Authors: Terry Brooks
First King of Shannara
The Sword of Shannara
The Elfstones of Shannara
The Wishsong of Shannara
THE HERITAGE OF SHANNARA
The Scions of Shannara
The Druid of Shannara
The Elf Queen of Shannara
The Talismans of Shannara
THE VOYAGE OF THE
HIGH DRUID OF SHANNARA
THE DARK LEGACY OF SHANNARA
Wards of Faerie
GENESIS OF SHANNARA
The Elves of Cintra
The Gypsy Morph
LEGENDS OF SHANNARA
Bearers of the Black Staff
The Measure of the Magic
The World of Shannara
THE MAGIC KINGDOM OF LANDOVER
Magic Kingdom for Sale—Sold!
The Black Unicorn
Wizard at Large
The Tangle Box
A Princess of Landover
THE WORD AND THE VOID
Running with the Demon
A Knight of the Word
Angel Fire East
Sometimes the Magic Works: Lessons from a Writing Life
Paladins of Shannara: The Black Irix
is a work of fiction. Names, places, and incidents either are products of the author’s
imagination or are used fictitiously.
A Del Rey eBook Original
Copyright © 2013 by Terry Brooks
by Terry Brooks copyright © 2013 by Terry Brooks
All rights reserved.
Published in the United States of America by Del Rey, an imprint of the Random House
Publishing Group, a division of Random House, Inc., New York.
and the Del Rey colophon are registered trademarks of Random House, Inc.
This book contains an excerpt from the forthcoming book
by Terry Brooks. This excerpt has been set for this edition only and may not reflect
the final content of the forthcoming edition.
Cover design by David G. Stevenson
Cover illustration: © Stephen Youll
More than a year had passed since his return from the Skull Kingdom, and Shea Ohmsford
was finally beginning to sleep through the night. For a long time, that had been unthinkable.
Nightmares of what had been—and what might have been—plagued him like demon-spawn,
startling him awake and rendering him sleepless afterward. The hauntings drained him,
and for a time he believed he was in danger of dying. He lost weight, color, and spirit.
He lacked not only the energy to do his regular work at the inn, but the will to do
much of anything else.
Then Flick, his always-brother and forever-best-friend, took the unusual step of visiting
a woodswoman who specialized in potions and spells to cure maladies and who, it was
said, could divine the future. Her name was Audrana Coos, and she was neither young
nor old, but somewhere between, and she was a recluse and an object of constant derision
by all but those who had gone to her for help. Flick, never given to anything that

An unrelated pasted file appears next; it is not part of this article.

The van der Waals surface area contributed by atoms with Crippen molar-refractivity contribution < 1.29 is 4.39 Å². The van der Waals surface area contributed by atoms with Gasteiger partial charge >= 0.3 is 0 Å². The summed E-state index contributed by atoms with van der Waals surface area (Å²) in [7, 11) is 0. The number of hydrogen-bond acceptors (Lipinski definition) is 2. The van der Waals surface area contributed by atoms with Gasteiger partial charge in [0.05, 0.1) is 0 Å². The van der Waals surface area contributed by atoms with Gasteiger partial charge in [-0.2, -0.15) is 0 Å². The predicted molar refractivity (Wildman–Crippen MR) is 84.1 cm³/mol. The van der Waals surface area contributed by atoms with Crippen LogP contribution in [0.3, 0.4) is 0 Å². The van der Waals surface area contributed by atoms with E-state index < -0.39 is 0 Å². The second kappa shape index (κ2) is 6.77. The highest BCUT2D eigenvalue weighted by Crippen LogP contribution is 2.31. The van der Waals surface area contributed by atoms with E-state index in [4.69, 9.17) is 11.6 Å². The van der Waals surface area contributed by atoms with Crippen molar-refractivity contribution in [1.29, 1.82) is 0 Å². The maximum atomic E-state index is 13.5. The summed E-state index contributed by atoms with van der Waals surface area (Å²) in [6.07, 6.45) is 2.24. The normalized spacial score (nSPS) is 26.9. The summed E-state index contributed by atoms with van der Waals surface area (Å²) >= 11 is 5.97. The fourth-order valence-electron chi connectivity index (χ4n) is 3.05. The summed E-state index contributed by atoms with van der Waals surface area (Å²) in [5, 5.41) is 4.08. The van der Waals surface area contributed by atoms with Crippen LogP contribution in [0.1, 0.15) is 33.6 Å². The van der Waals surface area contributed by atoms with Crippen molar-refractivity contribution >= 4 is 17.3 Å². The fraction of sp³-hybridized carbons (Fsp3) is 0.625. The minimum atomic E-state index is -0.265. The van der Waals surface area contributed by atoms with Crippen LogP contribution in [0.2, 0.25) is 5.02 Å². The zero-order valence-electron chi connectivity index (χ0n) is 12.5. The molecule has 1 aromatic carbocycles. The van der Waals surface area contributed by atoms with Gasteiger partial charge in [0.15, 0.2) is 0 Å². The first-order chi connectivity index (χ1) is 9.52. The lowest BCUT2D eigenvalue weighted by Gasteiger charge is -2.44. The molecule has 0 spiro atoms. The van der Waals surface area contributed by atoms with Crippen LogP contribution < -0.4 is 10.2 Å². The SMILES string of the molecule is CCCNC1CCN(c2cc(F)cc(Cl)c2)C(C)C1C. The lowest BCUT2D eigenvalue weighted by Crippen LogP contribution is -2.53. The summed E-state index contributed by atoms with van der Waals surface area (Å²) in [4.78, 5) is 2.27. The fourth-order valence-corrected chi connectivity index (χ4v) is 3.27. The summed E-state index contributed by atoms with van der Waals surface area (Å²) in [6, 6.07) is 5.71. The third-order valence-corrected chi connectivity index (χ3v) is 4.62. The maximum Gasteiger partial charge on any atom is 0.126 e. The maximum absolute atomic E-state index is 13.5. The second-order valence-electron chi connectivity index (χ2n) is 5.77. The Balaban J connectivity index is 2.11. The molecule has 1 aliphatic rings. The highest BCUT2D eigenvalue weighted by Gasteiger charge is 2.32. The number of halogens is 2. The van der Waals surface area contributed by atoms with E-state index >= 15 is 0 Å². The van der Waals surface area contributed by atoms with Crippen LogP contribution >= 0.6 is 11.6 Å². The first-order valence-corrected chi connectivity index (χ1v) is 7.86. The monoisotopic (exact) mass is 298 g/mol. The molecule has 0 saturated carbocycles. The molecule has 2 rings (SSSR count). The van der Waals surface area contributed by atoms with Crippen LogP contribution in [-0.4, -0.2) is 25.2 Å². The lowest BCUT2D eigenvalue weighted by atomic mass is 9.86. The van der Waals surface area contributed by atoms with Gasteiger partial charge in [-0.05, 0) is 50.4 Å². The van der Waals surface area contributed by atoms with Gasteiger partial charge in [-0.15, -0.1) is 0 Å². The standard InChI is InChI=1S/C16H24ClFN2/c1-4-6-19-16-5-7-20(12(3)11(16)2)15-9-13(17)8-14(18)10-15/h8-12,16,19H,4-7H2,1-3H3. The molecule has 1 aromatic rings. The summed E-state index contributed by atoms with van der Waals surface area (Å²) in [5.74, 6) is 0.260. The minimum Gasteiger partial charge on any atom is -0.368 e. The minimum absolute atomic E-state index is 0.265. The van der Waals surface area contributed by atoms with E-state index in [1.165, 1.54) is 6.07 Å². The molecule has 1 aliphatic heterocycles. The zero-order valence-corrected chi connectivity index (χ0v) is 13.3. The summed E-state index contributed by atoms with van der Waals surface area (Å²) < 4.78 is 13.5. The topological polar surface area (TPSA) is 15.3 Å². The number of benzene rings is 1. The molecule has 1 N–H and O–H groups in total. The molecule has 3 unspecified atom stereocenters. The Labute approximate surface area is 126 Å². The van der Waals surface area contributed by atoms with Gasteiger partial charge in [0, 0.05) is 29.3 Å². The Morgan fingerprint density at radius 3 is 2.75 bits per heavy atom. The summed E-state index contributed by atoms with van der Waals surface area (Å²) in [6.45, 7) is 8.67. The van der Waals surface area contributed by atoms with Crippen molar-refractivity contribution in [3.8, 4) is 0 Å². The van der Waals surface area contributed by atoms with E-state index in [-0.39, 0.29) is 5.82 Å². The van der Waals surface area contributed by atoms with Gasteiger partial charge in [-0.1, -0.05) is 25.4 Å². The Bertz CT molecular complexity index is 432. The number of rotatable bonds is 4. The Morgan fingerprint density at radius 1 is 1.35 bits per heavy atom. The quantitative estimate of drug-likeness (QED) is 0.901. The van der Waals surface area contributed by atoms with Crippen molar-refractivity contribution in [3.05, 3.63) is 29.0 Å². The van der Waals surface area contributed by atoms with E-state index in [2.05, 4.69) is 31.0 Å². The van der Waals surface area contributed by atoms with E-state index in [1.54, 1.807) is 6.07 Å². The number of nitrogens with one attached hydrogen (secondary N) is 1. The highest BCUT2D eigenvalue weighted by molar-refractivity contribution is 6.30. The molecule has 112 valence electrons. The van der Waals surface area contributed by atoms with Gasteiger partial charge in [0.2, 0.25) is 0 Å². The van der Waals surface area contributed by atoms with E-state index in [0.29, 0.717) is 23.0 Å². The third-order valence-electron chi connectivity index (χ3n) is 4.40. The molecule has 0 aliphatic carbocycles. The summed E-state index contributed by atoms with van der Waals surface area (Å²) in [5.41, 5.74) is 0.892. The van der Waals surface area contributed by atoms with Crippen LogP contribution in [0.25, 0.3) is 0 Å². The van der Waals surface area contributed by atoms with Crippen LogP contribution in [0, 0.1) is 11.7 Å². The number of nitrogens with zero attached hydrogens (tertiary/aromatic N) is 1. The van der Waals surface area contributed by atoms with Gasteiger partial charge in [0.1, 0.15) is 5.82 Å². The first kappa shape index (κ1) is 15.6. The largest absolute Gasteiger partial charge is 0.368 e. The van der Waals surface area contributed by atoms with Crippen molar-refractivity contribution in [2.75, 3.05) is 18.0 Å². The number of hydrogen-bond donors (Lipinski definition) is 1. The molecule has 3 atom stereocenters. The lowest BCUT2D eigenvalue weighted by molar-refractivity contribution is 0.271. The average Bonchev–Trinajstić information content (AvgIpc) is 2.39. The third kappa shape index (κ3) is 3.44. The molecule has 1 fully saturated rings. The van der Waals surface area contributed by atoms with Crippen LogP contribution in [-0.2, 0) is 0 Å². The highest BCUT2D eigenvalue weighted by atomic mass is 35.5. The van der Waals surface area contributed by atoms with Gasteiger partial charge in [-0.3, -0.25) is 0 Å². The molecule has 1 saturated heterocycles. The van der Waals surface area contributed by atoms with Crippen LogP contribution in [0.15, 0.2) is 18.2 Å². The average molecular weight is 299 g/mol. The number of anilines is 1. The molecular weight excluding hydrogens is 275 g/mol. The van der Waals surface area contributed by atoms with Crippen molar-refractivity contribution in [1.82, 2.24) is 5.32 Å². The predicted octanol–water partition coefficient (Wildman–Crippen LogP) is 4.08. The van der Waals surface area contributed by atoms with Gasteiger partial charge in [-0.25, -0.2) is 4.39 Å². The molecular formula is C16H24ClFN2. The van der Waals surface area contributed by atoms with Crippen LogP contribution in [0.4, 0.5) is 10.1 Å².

wasn’t practical and solidly based in demonstrable fact—and who would never have gone
to such a person before the quest for the Sword of Shannara—made a leap of faith.
Or perhaps, more accurately, a leap of desperation. And he went to see her.
There, deep in the Duln, miles from his home, he sat at a table with this odd-looking
woman with her hair braided in colored lengths, her face smooth as a child’s and painted
with brilliant rainbow stripes, and her arms encased in gold and silver bracelets
from which tiny bells dangled, watching closely as she read the waters of a scrying
bowl and determined the merit of his cause.
“He is very ill,” she announced solemnly, her voice unexpectedly deep and scratchy.
“He agonizes over what he might have done … and what he did. He is damaged by the
closeness he experienced to the Dark Lord, and he festers with the poisons released
in him due to his contact with the Skull Bearers. Long has his sickness waited for
its chance, and now it breaks free of its fastenings and seeps through him. His life
She paused, as if considering her own words, and then began rifling through shelves
of tiny bottles, leather sacks laced tight with drawstrings, and packets whose contents
were hidden from Flick, her slender hands closing at last on a small brown bottle
that she handed to him.
“You must give him this,” she told him. “Do so in secret; do not let him see you do
it. If he sees you, he may resist. Give it all to him in a single serving. Mix it
with a drink he
enjoys and make certain he drinks it down. All of it. Do it immediately upon your
Flick studied the bottle doubtfully. “Will it cure him of his dreams and wasting sickness?
Will he come back to the way he used to be?”
Audrana Coos put a finger to her lips. “Speak not of other possibilities, Valeman.
Do not even think of them. Do not doubt what I tell you. Just do as I say.”
Flick nodded and got to his feet. “I thank you for your help. For trying to help my
He began searching for coins to pay her, but she waved him away. “I will not accept
pay for giving aid to one who stood against the Warlock Lord. I will not profit from
one who can be said to have saved the Four Lands and all those who dwell within.”
She paused, cocking her head to one side and looking down again into the scrye waters,
which had suddenly begun to ripple anew. “A moment. There is something more.”
Flick peered down into the waters, but could see nothing.
“Be warned,” the seer whispered. “Not long after today your brother will journey to
a faraway place on a quest of great importance. You will not wish it. You will not
approve. But you cannot stop him, and you should not try.”
“This can’t be true,” Flick declared, shaking his head for emphasis. “Shea has said
repeatedly that he will never go on another quest.”
“He has said he will never put himself in danger like that again, and he is staying
in the Vale with me and Father!”
Flick dismissed the reading out of hand. He rose, thanked Audrana Coos once more,
and with the potion tucked into his pocket set out for home.